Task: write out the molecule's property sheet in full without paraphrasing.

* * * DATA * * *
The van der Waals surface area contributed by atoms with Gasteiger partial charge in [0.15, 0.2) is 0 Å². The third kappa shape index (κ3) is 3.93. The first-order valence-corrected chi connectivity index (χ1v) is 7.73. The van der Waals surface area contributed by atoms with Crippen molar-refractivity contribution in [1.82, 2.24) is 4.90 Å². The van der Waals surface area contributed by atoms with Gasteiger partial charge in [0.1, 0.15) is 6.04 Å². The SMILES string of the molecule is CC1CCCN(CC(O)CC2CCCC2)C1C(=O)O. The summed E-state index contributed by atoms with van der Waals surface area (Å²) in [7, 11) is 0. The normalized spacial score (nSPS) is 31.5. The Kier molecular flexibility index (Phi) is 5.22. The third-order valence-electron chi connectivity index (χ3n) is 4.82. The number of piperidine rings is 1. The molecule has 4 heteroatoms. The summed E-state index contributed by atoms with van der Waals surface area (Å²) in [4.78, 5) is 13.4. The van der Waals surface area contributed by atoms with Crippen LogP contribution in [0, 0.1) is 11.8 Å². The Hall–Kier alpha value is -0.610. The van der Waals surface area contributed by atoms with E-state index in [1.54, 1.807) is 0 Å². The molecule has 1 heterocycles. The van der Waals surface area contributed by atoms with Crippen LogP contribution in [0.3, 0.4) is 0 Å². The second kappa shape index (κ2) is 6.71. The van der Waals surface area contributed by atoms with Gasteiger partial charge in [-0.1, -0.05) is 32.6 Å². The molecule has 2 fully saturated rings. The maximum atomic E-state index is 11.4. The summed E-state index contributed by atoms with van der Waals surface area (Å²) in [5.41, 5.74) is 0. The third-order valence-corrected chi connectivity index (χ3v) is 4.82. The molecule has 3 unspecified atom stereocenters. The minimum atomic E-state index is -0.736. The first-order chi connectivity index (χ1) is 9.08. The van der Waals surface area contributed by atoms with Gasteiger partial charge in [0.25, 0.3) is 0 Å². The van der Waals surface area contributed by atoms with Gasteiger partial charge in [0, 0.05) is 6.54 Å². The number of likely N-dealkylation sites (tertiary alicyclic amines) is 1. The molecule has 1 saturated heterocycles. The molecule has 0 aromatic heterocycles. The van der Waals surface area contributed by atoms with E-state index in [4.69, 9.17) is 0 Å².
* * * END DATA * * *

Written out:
The van der Waals surface area contributed by atoms with Gasteiger partial charge in [0.15, 0.2) is 0 Å². The third kappa shape index (κ3) is 3.93. The first-order valence-corrected chi connectivity index (χ1v) is 7.73. The van der Waals surface area contributed by atoms with Crippen molar-refractivity contribution in [1.82, 2.24) is 4.90 Å². The van der Waals surface area contributed by atoms with Gasteiger partial charge in [0.1, 0.15) is 6.04 Å². The SMILES string of the molecule is CC1CCCN(CC(O)CC2CCCC2)C1C(=O)O. The summed E-state index contributed by atoms with van der Waals surface area (Å²) in [7, 11) is 0. The normalized spacial score (nSPS) is 31.5. The Kier molecular flexibility index (Phi) is 5.22. The third-order valence-electron chi connectivity index (χ3n) is 4.82. The number of piperidine rings is 1. The molecule has 4 heteroatoms. The summed E-state index contributed by atoms with van der Waals surface area (Å²) in [4.78, 5) is 13.4. The van der Waals surface area contributed by atoms with Crippen LogP contribution in [0, 0.1) is 11.8 Å². The Hall–Kier alpha value is -0.610. The van der Waals surface area contributed by atoms with E-state index in [1.54, 1.807) is 0 Å². The molecule has 1 heterocycles. The van der Waals surface area contributed by atoms with Crippen LogP contribution in [0.3, 0.4) is 0 Å². The second kappa shape index (κ2) is 6.71. The van der Waals surface area contributed by atoms with Gasteiger partial charge in [-0.1, -0.05) is 32.6 Å². The molecule has 2 fully saturated rings. The maximum atomic E-state index is 11.4. The summed E-state index contributed by atoms with van der Waals surface area (Å²) in [5.41, 5.74) is 0. The third-order valence-corrected chi connectivity index (χ3v) is 4.82. The molecule has 3 unspecified atom stereocenters. The minimum atomic E-state index is -0.736. The first-order chi connectivity index (χ1) is 9.08. The van der Waals surface area contributed by atoms with Gasteiger partial charge in [0.25, 0.3) is 0 Å². The van der Waals surface area contributed by atoms with Gasteiger partial charge in [0, 0.05) is 6.54 Å². The number of likely N-dealkylation sites (tertiary alicyclic amines) is 1. The molecule has 1 saturated heterocycles. The molecule has 0 aromatic heterocycles. The van der Waals surface area contributed by atoms with E-state index in [4.69, 9.17) is 0 Å².